Let’s talk turf today, two kinds. OK, maybe three.
First, with Target Field looking more and more like the long-anticipated brand new outdoor home ballpark for the Minnesota Twins, all Twins fans and the local media can think or talk about this week is the new real bluegrass blend turf being installed now (as I type this blog post, in fact, see live webcam here), as it was just transported from Graff’s Turf Farms in Fort Morgan, Colorado.
Last, and most importantly for the purposes of this blog, let’s talk about the importance of legal turf.
Selecting the legal turf or forum where a trademark dispute or battle is fought in federal court is often a very strategic decision. Litigants not infrequently end up battling over where the dispute will be decided, long before even getting to the substance of their dispute. Certain aspects of the federal trademark laws are interpreted differently around the country, which can lead to what lawyers call “forum shopping,” basically, making forum selections based on where the plaintiff believes his or her case will most likely receive a favorable judgment. Indeed, most companies who file trademark lawsuits would prefer to file them close to home (unless forum shopping benefits dictate otherwise), in their own backyard, for that perceived home field advantage, and, because the out-of-state defendant typically ends up needing to hire two sets of lawyers to defend, their usual trademark counsel and local counsel too.
The general legal rule is that the first to file a trademark lawsuit is the one who gets to select the turf where the battle will be decided. There are exceptions to this general rule, perhaps we’ll explore those another time. For now, however, suffice it to say, being the first to file, often creates some helpful advantage or at least some leverage to bring the matter to a more favorable amicable resolution. The first-to-file plaintiff is able to make his or her settlement demand, with the comfort of knowing that — if it is not accepted — he or she already has secured the place for the dispute to go forward. If it happens to be a place where the defendant does not want to litigate, for one reason or another, this can facilitate perhaps better settlement terms for the first-to-file plaintiff.
Another thing that first-to-file trademark plaintiffs know is that simply filing the lawsuit doesn’t mean that the court machinery automatically starts moving the case along. Although the filing of the complaint does “commence” the legal action in federal court under Federal Rule of Civil Procedure (FRCP) 3, the defendant has no obligation to answer until the complaint and summons are properly and formally served on the defendant. Moreover, FRCP 4(m) provides that the plaintiff can take up to 120 days after the filing of the complaint before he or she decides to actually serve the summons and complaint to trigger the defendant’s obligation to answer. When the first-to-file plaintiff doesn’t immediately serve the summons and complaint it probably signals that the plaintiff is interested in settlement, but it wanted to lock up the desired turf and battle location, if it eventually ends up being litigated instead of settled.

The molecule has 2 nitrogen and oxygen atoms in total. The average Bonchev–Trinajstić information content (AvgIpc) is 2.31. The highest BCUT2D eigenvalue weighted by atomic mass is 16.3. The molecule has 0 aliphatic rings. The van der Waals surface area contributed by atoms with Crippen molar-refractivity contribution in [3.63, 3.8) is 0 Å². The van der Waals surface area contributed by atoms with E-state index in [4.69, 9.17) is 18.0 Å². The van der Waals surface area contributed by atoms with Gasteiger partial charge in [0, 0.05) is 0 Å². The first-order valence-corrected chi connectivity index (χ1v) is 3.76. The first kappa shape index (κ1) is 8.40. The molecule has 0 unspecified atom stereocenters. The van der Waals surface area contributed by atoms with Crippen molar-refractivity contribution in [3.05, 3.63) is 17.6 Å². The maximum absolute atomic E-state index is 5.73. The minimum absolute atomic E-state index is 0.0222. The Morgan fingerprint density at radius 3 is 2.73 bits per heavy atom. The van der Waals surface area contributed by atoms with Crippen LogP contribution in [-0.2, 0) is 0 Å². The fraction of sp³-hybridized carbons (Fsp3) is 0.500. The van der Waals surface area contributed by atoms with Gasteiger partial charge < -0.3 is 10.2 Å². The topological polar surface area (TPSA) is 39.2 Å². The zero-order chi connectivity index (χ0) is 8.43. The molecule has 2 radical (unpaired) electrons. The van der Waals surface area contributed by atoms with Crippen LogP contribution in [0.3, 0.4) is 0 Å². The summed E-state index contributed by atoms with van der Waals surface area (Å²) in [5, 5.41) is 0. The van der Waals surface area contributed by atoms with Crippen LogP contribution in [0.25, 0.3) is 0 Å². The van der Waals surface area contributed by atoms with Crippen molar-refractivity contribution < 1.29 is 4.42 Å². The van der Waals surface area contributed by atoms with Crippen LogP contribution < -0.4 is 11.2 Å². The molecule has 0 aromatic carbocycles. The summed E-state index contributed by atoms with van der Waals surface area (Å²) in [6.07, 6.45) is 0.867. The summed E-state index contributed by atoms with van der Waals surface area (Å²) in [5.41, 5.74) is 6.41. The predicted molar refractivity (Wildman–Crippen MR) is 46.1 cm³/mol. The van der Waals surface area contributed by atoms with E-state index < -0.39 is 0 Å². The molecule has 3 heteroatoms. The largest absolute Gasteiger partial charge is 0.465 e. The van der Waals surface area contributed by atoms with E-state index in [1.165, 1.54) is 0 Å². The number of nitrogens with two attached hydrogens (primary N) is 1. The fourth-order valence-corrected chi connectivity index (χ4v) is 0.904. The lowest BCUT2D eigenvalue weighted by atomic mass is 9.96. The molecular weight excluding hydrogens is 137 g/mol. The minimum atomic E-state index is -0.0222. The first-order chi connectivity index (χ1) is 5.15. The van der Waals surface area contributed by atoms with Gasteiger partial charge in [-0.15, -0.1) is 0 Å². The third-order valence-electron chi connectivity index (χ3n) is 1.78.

You may recall a federal trademark case I reported on back in April, about 120 days ago, in fact, one with an incredible allegation of fame concerning Liberty Building Systems. Judging from the letter the plaintiff filed in court on the eve of the expiration of the 120 day period to serve the summons and complaint, it appears the parties were close to reaching a settlement at that time. Yesterday I was able to confirm that a Notice of Voluntary Dismissal now has been filed, so we’ll never see decided how truly incredible the claim of fame might be.
Since the case was voluntarily dismissed with prejudice, we can only assume that the plaintiff became satisfied with what ever concessions it may have obtained from the defendant. Since the Liberty Steel Buildings website is still up, however, I’m not sure what those concessions might have been, if any. If anyone does know and can share, ringy-dingy please.
So, further evidence that most trademark cases settle, they never make it to trial, especially if the first-to-file plaintiff selects and secures the desired turf wisely.